HD23 - HB 1841 Working Group Crosswalk Design Report (Chapter 130, 2021 SSI)
HB 1841, introduced by Delegate Mark Keam, was enacted into law pursuant to the 2021 Special Session of the Virginia General Assembly (see Chapter 130 of the Acts of Assembly, 2021 Special Session 1). The legislation directs the Commissioner of Highways or his designee to convene a Working Group (WG) comprised of relevant stakeholders to determine if there should be model policies for the design and installation of crosswalks in Virginia. If the WG determines that model policies are needed, recommendations for content of the policies will be established by the WG with the goals of promoting statewide uniformity, maximizing pedestrian safety, all while considering the needs of people with disabilities that impair sight or mobility. Furthermore, the WG is directed to monitor and provide input to the U.S. Department of Transportation (USDOT) and Federal Highway Administration (FHWA) as updates for crosswalk designs are considered in the Manual on Uniform Traffic Control Devices for Streets and Highways (MUTCD). HB 1841 requires that a report on the WG’s findings and recommendations be submitted to the Governor and the General Assembly by November 1, 2021.
According to the MUTCD, crosswalk markings provide guidance for pedestrians who are crossing roadways by defining and delineating paths on approaches to and within signalized intersections, and on approaches to other intersections where traffic stops. In conjunction with signs and other measures, crosswalk markings help to alert road users of a designated pedestrian crossing point across roadways at locations that are not controlled by traffic control signals or Stop or Yield signs. Finally, at non-intersection locations, crosswalk markings legally establish the crosswalk.
Establishing a crosswalk requires two decisions. The first decision is to determine the appropriate location for the crosswalk. The second decision is to determine what type of crosswalk markings to use. There are two classes of markings: basic/standard and high-visibility.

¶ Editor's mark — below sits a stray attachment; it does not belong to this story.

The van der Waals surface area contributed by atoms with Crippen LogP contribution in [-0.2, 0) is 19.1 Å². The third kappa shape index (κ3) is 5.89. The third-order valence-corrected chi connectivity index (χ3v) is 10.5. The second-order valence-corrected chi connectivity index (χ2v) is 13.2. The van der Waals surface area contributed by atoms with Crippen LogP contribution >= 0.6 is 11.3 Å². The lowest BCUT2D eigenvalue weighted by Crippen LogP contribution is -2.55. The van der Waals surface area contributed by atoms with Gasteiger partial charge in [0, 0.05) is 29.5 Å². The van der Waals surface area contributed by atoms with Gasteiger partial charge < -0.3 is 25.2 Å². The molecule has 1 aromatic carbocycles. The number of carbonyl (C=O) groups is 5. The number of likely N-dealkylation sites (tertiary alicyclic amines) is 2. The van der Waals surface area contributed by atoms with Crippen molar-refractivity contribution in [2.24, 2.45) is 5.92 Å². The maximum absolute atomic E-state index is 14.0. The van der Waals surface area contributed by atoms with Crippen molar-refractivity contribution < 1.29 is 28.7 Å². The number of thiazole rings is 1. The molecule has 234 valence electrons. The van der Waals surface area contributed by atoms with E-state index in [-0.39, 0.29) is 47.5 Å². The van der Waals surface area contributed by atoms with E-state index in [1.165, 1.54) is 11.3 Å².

The WG represents a multitude of different organizations and perspectives, primarily the Virginia Department of Transportation (VDOT); transportation researchers; localities; advocacy organizations for persons with disabilities; constituents, including those with disabilities; and Delegate Keam. HB 1841 required that the Virginia Association of Counties (VACo) and the Virginia Municipal League (VML) be included as part of the WG with the remainder composed of “relevant stakeholders."
These WG members represent a broad spectrum of advocacy, transportation, and other government agencies. Additionally, VDOT provided several technical advisors to the WG from Traffic Engineering Division, Transportation and Mobility Planning Division, Location and Design Division, Government and Legislative Affairs Division, and several contractors. These technical advisors assisted in the development of the WG’s deliverables, provided input and technical support for the WG’s activities, and provided logistical support for the WG process. The WG was intended to bring various stakeholders with diverse perspectives together to collaboratively respond to the topics within HB 1841.
The full WG met to collaborate on June 11, 2021 and August 24, 2021. During each of these meetings there was an open discussion to foster collaboration and allow the entire WG to provide input into this process. The purpose of the June 11, 2021 meeting was primarily to set the course for the WG’s activities and discuss how best to meet all HB 1841 requirements. The August 24, 2021 meeting’s purpose was to discuss and refine the model policy definition and formulate the WG’s response to the questions posed by the General Assembly in HB 1841. A straw poll was conducted at the second WG meeting and the results indicated support for a model crosswalk policy in Virginia.